What Makes an Assembly?

A cross-disciplinary and critical inquiry into the forms and practices of assembly-making across histories and geographies, the book explores the potential of assemblies to shape political subjects.

Over the past decades, multiple social movements have reappropriated the form of assembly, as a prominent component of political struggle, to defend radical visions of democracy. At the same time, governments across the globe have sought to reframe public deliberation as a response to the failures of representative democracy.

How can we analyse this double movement, and could assemblies of equals once again offer possibilities to reimagine and renew the ways politics is practiced? To address these questions, we need to move beyond simply asking what assemblies can do, and instead examine how they are made. This means departing from the shores of a speculative, deliberative ideal and restoring attention to both their diversity of forms, and their capacity to perform, deform, and transform.

Bringing together accounts written by those who practice assemblies, and contributions from artists, activists, historians, philosophers, and social scientists, as well as three architectural experiments that attempt to imagine models for a future assembly, the book proposes a critical inquiry into the potential of assemblies to reimagine the way democracy is practiced.

From assemblies in indigenous territories of Brazil to those of the Yellow Vests in France, from medieval communes to street parliaments in Africa, from citizens’ assemblies set up by public authorities to practices forged from emancipatory traditions, What Makes An Assembly? examines the tensions that exist in all assemblies between the need for form and the danger of formalization; between the scripts, rituals, and architectural settings from which they derive, and their capacity to erupt and emerge anew.

Contributions by Andreas Angelidakis, Ayreen Anastas, Frédérique Aït-Touati, Hans Asenbaum, Richard Banégas, Sandra Benites, Jean Godefroy Bidima, Patrick Boucheron, Florence Brisset-Foucault, Manuel Callahan, François Cooren, Armando Cutolo, Piersandra di Matteo, Pascale Dufour, Ben Eersels, Tallulah Frappier, Delphine Gardey, Rene Gabri, Alana Gerecke, Andrés Jaque/Office for Political Innovation, Laurent Jeanpierre, Pablo Lafuente, Laura Levin, Stacey Liou, Catherine Malabou, Charlotte Malterre-Barthes, Florian Malzacher, Markus Miessen, raumlabor, Ana Terra Yawalapiti, Philippe Urfalino, Aleksandra Wasilkowska, and Yellow Vests (collective).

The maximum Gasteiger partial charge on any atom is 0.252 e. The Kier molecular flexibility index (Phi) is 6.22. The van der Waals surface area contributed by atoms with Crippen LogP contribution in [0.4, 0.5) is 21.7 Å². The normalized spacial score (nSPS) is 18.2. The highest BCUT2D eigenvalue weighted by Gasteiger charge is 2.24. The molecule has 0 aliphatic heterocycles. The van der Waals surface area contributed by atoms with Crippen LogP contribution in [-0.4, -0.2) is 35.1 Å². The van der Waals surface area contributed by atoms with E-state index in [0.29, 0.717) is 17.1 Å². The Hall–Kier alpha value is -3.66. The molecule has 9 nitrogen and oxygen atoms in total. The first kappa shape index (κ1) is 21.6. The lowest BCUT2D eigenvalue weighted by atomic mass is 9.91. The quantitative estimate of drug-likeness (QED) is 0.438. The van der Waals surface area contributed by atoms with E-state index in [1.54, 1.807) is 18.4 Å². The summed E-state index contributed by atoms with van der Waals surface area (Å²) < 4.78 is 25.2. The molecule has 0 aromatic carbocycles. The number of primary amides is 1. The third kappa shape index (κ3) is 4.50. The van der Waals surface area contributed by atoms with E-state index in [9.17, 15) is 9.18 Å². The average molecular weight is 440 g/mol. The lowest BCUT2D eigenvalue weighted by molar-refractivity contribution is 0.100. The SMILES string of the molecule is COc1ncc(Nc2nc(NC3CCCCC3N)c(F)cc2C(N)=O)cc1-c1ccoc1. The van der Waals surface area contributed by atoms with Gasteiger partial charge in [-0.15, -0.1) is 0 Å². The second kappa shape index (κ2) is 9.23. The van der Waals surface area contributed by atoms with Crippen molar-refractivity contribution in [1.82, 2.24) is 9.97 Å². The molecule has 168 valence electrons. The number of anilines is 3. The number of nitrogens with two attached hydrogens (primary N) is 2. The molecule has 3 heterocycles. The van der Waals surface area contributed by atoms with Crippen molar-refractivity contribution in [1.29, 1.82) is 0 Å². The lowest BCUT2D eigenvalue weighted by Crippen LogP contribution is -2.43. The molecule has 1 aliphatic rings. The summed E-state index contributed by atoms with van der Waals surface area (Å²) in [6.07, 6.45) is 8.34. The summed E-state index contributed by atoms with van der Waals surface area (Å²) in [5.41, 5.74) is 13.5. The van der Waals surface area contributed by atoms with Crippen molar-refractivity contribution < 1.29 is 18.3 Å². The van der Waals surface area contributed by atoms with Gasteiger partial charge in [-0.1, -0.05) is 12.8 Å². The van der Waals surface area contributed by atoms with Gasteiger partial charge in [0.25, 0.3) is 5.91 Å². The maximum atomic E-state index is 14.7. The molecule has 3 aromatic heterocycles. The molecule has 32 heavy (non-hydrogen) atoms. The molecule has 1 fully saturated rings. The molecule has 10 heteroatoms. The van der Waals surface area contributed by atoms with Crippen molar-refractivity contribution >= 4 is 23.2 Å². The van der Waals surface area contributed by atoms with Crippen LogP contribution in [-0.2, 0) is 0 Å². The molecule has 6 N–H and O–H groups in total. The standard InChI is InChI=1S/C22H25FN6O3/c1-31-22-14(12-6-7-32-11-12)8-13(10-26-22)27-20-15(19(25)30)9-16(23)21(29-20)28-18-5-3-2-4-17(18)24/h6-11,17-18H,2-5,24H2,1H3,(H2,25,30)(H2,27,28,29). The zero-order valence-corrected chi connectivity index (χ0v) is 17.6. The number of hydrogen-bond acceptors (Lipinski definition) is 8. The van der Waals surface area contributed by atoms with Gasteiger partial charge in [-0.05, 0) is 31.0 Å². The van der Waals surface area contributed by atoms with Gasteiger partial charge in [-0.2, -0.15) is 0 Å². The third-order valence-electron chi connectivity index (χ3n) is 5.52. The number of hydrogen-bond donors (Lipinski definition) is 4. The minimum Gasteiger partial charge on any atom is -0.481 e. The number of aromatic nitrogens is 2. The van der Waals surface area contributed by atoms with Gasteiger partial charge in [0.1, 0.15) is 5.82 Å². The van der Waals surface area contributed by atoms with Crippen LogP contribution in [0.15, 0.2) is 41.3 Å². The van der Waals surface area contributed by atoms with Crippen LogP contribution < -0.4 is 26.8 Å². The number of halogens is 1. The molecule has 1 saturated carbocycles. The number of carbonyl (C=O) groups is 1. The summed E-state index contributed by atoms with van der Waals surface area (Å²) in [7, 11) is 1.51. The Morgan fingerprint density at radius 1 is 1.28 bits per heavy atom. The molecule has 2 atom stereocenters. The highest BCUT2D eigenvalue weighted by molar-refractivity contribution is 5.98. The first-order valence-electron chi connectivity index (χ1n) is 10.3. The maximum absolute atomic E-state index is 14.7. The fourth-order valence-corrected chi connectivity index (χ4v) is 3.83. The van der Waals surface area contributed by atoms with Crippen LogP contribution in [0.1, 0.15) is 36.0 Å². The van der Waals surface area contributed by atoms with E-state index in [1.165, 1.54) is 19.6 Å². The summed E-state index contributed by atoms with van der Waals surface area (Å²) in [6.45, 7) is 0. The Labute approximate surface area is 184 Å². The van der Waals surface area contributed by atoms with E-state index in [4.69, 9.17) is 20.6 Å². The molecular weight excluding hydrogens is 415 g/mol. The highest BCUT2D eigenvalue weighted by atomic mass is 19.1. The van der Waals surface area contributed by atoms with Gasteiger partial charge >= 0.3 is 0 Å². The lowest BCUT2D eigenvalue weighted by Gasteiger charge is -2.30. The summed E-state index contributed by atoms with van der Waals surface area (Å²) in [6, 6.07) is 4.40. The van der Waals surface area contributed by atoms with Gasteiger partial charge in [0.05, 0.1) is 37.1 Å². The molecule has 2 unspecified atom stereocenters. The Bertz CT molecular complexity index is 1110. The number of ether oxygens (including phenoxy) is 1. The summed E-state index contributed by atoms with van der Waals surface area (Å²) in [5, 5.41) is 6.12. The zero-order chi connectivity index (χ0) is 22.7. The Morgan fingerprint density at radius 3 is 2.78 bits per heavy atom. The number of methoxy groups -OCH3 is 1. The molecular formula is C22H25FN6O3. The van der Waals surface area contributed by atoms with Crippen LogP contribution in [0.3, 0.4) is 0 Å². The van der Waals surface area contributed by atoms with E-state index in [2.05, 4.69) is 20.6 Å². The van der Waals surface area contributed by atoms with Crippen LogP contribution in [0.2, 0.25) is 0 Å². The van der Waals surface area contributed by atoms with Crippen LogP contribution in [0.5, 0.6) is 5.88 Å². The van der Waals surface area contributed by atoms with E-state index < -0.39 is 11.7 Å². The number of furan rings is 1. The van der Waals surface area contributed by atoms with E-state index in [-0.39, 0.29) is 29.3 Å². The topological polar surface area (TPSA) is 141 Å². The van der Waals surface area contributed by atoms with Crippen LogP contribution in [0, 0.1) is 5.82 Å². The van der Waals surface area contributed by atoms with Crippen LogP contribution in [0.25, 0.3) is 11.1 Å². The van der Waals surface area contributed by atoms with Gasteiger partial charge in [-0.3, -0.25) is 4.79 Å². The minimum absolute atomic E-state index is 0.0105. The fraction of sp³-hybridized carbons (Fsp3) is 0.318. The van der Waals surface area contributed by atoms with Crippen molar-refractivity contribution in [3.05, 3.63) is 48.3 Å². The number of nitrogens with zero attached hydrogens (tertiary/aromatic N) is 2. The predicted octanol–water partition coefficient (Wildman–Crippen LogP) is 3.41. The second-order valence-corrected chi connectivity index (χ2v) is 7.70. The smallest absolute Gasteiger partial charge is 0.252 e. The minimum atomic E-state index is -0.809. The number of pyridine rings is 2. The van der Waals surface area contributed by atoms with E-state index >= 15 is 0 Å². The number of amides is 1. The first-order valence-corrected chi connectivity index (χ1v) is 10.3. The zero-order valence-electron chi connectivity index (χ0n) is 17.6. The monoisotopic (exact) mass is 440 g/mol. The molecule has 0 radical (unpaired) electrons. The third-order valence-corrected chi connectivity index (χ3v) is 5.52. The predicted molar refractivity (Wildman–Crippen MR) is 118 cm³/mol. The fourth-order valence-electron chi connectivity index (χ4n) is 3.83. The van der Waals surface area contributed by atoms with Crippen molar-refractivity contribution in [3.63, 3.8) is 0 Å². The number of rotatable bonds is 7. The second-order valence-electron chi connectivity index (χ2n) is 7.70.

Edited by Anne Davidian and Laurent Jeanpierre
Co-published by the Evens Foundation and Sternberg Press (September 2022)
Order the book here

A cross-disciplinary and critical inquiry into the forms and practices of assembly-making across histories and geographies, the book explores the potential of assemblies to shape political subjects.

Over the past decades, multiple social movements have reappropriated the form of assembly, as a prominent component of political struggle, to defend radical visions of democracy. At the same time, governments across the globe have sought to reframe public deliberation as a response to the failures of representative democracy.

How can we analyse this double movement, and could assemblies of equals once again offer possibilities to reimagine and renew the ways politics is practiced? To address these questions, we need to move beyond simply asking what assemblies can do, and instead examine how they are made. This means departing from the shores of a speculative, deliberative ideal and restoring attention to both their diversity of forms, and their capacity to perform, deform, and transform.

Bringing together accounts written by those who practice assemblies, and contributions from artists, activists, historians, philosophers, and social scientists, as well as three architectural experiments that attempt to imagine models for a future assembly, the book proposes a critical inquiry into the potential of assemblies to reimagine the way democracy is practiced.

From assemblies in indigenous territories of Brazil to those of the Yellow Vests in France, from medieval communes to street parliaments in Africa, from citizens’ assemblies set up by public authorities to practices forged from emancipatory traditions, What Makes An Assembly? examines the tensions that exist in all assemblies between the need for form and the danger of formalization; between the scripts, rituals, and architectural settings from which they derive, and their capacity to erupt and emerge anew.

Contributions by Andreas Angelidakis, Ayreen Anastas, Frédérique Aït-Touati, Hans Asenbaum, Richard Banégas, Sandra Benites, Jean Godefroy Bidima, Patrick Boucheron, Florence Brisset-Foucault, Manuel Callahan, François Cooren, Armando Cutolo, Piersandra di Matteo, Pascale Dufour, Ben Eersels, Tallulah Frappier, Delphine Gardey, Rene Gabri, Alana Gerecke, Andrés Jaque/Office for Political Innovation, Laurent Jeanpierre, Pablo Lafuente, Laura Levin, Stacey Liou, Catherine Malabou, Charlotte Malterre-Barthes, Florian Malzacher, Markus Miessen, raumlabor, Ana Terra Yawalapiti, Philippe Urfalino, Aleksandra Wasilkowska, and Yellow Vests (collective).

Edited by Anne Davidian and Laurent Jeanpierre
Co-published by the Evens Foundation and Sternberg Press (September 2022)
Order the book here

News I 23 June 2022

Talk What Makes an Assembly? at Centre Pompidou, Paris
A conversation with the contributors of our forthcoming publication: architect Markus Bader (co-founder of raumlabor), historian Patrick Boucheron, and political scientist Delphine Gardey. Moderated by the book’s editors, Anne Davidian and Laurent Jeanpierre, the talk was hosted in the new assembly space designed by raumlabor, commissioned and produced by Centre Pompidou and Evens Foundation.